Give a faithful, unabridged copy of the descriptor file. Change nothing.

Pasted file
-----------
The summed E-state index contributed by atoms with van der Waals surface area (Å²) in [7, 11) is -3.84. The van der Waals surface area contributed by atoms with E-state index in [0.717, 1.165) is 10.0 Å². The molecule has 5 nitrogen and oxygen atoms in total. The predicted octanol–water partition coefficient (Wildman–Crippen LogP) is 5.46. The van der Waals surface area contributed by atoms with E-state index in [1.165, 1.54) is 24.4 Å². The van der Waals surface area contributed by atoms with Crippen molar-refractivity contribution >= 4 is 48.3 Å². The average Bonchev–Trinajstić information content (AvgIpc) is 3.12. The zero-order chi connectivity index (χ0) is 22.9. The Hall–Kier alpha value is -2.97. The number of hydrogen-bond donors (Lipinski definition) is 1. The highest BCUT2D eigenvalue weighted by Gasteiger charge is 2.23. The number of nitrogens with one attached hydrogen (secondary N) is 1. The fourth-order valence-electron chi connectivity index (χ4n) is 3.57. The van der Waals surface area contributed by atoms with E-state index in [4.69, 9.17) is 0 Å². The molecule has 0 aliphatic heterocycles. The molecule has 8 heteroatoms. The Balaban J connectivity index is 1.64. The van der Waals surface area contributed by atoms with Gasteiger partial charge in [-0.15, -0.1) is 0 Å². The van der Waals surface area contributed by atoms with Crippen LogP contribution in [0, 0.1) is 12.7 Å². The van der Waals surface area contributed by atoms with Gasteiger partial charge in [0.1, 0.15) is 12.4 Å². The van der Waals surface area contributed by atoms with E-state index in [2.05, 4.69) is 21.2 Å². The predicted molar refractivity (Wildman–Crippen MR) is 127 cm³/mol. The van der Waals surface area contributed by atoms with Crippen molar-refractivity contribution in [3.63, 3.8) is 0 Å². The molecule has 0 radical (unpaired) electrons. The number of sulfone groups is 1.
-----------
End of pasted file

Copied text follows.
The summed E-state index contributed by atoms with van der Waals surface area (Å²) in [7, 11) is -3.84. The van der Waals surface area contributed by atoms with E-state index in [0.717, 1.165) is 10.0 Å². The molecule has 5 nitrogen and oxygen atoms in total. The predicted octanol–water partition coefficient (Wildman–Crippen LogP) is 5.46. The van der Waals surface area contributed by atoms with E-state index in [1.165, 1.54) is 24.4 Å². The van der Waals surface area contributed by atoms with Crippen molar-refractivity contribution >= 4 is 48.3 Å². The average Bonchev–Trinajstić information content (AvgIpc) is 3.12. The zero-order chi connectivity index (χ0) is 22.9. The Hall–Kier alpha value is -2.97. The number of hydrogen-bond donors (Lipinski definition) is 1. The highest BCUT2D eigenvalue weighted by Gasteiger charge is 2.23. The number of nitrogens with one attached hydrogen (secondary N) is 1. The fourth-order valence-electron chi connectivity index (χ4n) is 3.57. The van der Waals surface area contributed by atoms with E-state index in [4.69, 9.17) is 0 Å². The molecule has 0 aliphatic heterocycles. The molecule has 8 heteroatoms. The Balaban J connectivity index is 1.64. The van der Waals surface area contributed by atoms with Gasteiger partial charge in [-0.15, -0.1) is 0 Å². The van der Waals surface area contributed by atoms with Crippen LogP contribution in [0, 0.1) is 12.7 Å². The van der Waals surface area contributed by atoms with Gasteiger partial charge in [0.1, 0.15) is 12.4 Å². The van der Waals surface area contributed by atoms with E-state index in [2.05, 4.69) is 21.2 Å². The predicted molar refractivity (Wildman–Crippen MR) is 127 cm³/mol. The van der Waals surface area contributed by atoms with Crippen molar-refractivity contribution in [3.63, 3.8) is 0 Å². The molecule has 0 radical (unpaired) electrons. The number of sulfone groups is 1.